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ioconfig(1M)							  ioconfig(1M)

NAME    [Toc]    [Back]

     ioconfig -	configure I/O devices

SYNOPSIS    [Toc]    [Back]

     ioconfig [-d]  -f starting_directory

DESCRIPTION    [Toc]    [Back]

     ioconfig assigns logical controller numbers to all	devices	in the I/O
     subsystem.	 It is run as a	part of	the /etc/bcheckrc startup script.
     ioconfig walks the	/hw hardware graph tree	and assigns a unique and
     persistent	logical	controller number to each physical device found.

     The options are:

     -d	  Enable debugging messages.

     -f	starting_directory
	  Specify the root of the hardware graph tree.

     ioconfig attempts to match	each device found as it	walks the /hw hardware
     graph tree	with an	entry in /etc/ioconfig.conf.  For each device found,
     if	there is a match, ioconfig assigns the logical controller number
     specified for the device in /etc/ioconfig.conf to the device.  If there
     is	no match, ioconfig assigns a logical controller	number.	 This logical
     controller	number is the next number that is available to devices in that
     class of device.  (Device classes include SCSI, tty, and the various
     network devices among others.)  The assigned logical controller number
     and the device are	added to /etc/ioconfig.conf.  The format of an entry
     in	/etc/ioconfig.conf is:

	  <logical controller number> <canonical name of the physical device>

     Some examples are:

	  1 /hw/module/2/slot/n1/node/xtalk/0/pci/2/ef
	  3 /hw/module/2/slot/n1/node/xtalk/0/pci/1/scsi_ctlr/0
	  3 /hw/module/2/slot/n1/node/xtalk/0/pci/3/tty/1

     In	this example a tty controller and a SCSI controller have the same
     logical number.  This is possible because they are	in different classes.
     Within each class,	each physical device has a unique logical controller
     number.  These logical controller numbers are not unique across all

     Because controller	numbers, once allocated, are persistent	across reboots
     and physical hardware configuration changes, adding a new device or
     removing an existing device does not effect the assigned controller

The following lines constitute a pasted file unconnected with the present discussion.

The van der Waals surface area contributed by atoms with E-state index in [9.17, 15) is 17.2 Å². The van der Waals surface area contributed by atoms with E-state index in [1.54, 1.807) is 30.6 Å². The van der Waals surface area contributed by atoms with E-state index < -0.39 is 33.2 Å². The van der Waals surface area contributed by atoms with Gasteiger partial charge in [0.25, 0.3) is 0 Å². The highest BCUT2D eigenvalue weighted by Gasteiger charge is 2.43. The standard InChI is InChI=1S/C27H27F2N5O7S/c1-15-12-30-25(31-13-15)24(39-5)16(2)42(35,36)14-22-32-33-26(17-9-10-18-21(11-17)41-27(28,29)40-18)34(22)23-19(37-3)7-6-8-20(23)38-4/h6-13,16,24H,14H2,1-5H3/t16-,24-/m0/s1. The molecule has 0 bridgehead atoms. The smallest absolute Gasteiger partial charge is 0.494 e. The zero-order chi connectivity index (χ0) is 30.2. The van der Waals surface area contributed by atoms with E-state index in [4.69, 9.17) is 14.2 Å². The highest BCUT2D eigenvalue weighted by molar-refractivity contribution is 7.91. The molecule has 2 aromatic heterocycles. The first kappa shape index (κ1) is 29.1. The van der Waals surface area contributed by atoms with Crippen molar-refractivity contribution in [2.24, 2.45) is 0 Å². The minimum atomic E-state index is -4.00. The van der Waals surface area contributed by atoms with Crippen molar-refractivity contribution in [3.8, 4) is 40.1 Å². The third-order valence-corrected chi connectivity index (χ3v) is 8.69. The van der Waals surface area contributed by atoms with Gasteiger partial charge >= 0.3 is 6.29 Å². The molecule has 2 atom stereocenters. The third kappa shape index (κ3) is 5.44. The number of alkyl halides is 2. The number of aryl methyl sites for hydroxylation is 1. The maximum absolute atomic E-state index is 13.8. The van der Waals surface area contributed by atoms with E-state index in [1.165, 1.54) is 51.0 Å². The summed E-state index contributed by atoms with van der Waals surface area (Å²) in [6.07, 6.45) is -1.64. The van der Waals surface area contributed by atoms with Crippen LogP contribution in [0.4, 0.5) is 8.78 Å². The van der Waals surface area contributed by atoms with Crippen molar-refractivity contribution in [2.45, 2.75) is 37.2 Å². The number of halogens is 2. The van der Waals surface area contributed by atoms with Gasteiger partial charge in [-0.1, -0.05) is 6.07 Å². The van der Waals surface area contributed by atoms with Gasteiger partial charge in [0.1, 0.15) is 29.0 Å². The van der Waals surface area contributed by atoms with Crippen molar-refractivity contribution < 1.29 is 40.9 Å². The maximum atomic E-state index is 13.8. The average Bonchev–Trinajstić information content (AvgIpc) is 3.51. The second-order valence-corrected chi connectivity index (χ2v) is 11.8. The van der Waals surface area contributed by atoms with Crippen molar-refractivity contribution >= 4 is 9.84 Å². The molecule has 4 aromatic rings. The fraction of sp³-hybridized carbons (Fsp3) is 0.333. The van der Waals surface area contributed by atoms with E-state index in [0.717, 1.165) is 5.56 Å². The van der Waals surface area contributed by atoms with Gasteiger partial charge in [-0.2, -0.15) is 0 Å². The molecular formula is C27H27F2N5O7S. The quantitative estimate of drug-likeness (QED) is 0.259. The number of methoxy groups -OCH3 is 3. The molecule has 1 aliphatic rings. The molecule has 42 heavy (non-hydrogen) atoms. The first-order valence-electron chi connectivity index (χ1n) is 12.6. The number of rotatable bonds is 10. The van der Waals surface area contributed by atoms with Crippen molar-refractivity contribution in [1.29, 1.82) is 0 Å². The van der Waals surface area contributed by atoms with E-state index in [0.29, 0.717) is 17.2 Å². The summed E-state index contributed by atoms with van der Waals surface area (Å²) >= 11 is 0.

number of other devices.  Editing or removing /etc/ioconfig.conf erases
     controller	numbering history and results in a reallocation	of controller
     numbers for all devices found.

									Page 1

ioconfig(1M)							  ioconfig(1M)

     ioconfig reads permissions	from /etc/ioperms to set the ownership and
     permissions for I/O devices.  This	is done	after the devices have been
     assigned their logical numbers.  Comment lines begin with the character #
     and the wild card characters * are	allowed	in the device names.  The
     format of an entry	for a device in	the permissions	file is:

	  <device_name>	<permissions> <owner_name> <group_name>

     Some examples are:

	  /dev/console 0644 root sys
	  /dev/input/* 0644 root sys

     Ioconfig scans /var/sysgen/ioconfig directory to check for	any device
     specific files.  Comment lines in these files start with a	pound
     character.	 Format	of an entry of these files is:

	  <class> <type> <state> <generic> <suffix> <pattern> <start_num> <ioctl_num>

     Some examples are:

	  #1. Entry for	tty device
	  #   INV_SERIAL      INV_IOC3_DMA   IGNORE	 "d"	 "tty"	   2   SIOC_MKHWG
	  #					('z' <<	8 | 15)
	       4    16	      -1      d	     tty       2   0x7a05

	  #2. Entry for	mouse device
		    14	     1		     0		-1	-1    2	      -1

	  <type>    can	be -1 if the <class> itself is enough to uniquely
		    identify the device
	  <state>   can	be -1 if <class> & <type> uniquely identify the	device
	  <suffix>  can	be -1 in which case ioconfig ignores it
	  <pattern> can	be -1 in which case ioconfig takes the basename	of the
		    canonical name of the device that it is looking at
	  <ioctl>   can	be -1 in which case ioconfig doesnot make the devicedriver
		    specific ioctl

     For a particular device the more generic entries should appear first in
     the corresponding device file.

	  Eg:- For a network device consider the entries
	       <class>	      <type>	     <state>
	  <e1> INV_NETWORK    IGNORE	     IGNORE    .......

									Page 2

ioconfig(1M)							  ioconfig(1M)

	  <e2> INV_NETWORK    INV_ETHER_EF   IGNORE    .......

     Since <e2>	is more	specific than <e1> in the sense	that <type> is also
     specified <e1> MUST appear	before <e2> for	<e2> to	have any effect.

ERROR MESSAGES    [Toc]    [Back]

     Persistent	ctlr num (#1) different	from hwgraph ctlr num (#2) for <hwg_name>
			  The recommended action in this case is to REMOVE the
			  line corresponding to	 <hwg_name>  from
			  etc/ioconfig.conf  file.

FILES    [Toc]    [Back]

     /etc/ioconfig.conf	  maps logical controller numbers to canonical device
     /etc/ioperms	  specifies permissions, owner,	and group for devices
     /var/sysgen/ioconfig each device file in this directory specifies the
			  ioconfig policy for that device

SEE ALSO    [Toc]    [Back]

     hwgraph(4), basename(1).

NOTE    [Toc]    [Back]

     If	a disk is not properly initialized at the time of running ioconfig,
     only /dev/rdsk/dks*{vol,vh} device	special	files are created for that
     disk.  This is because ioconfig fails when	it opens the volume and	finds
     that the volume header is not valid.  If this disk	is repartitioned using
     fx, all the proper	partition device special files and aliases in /dev/dsk
     and /dev/rdsk are created for that	disk.

									PPPPaaaaggggeeee 3333
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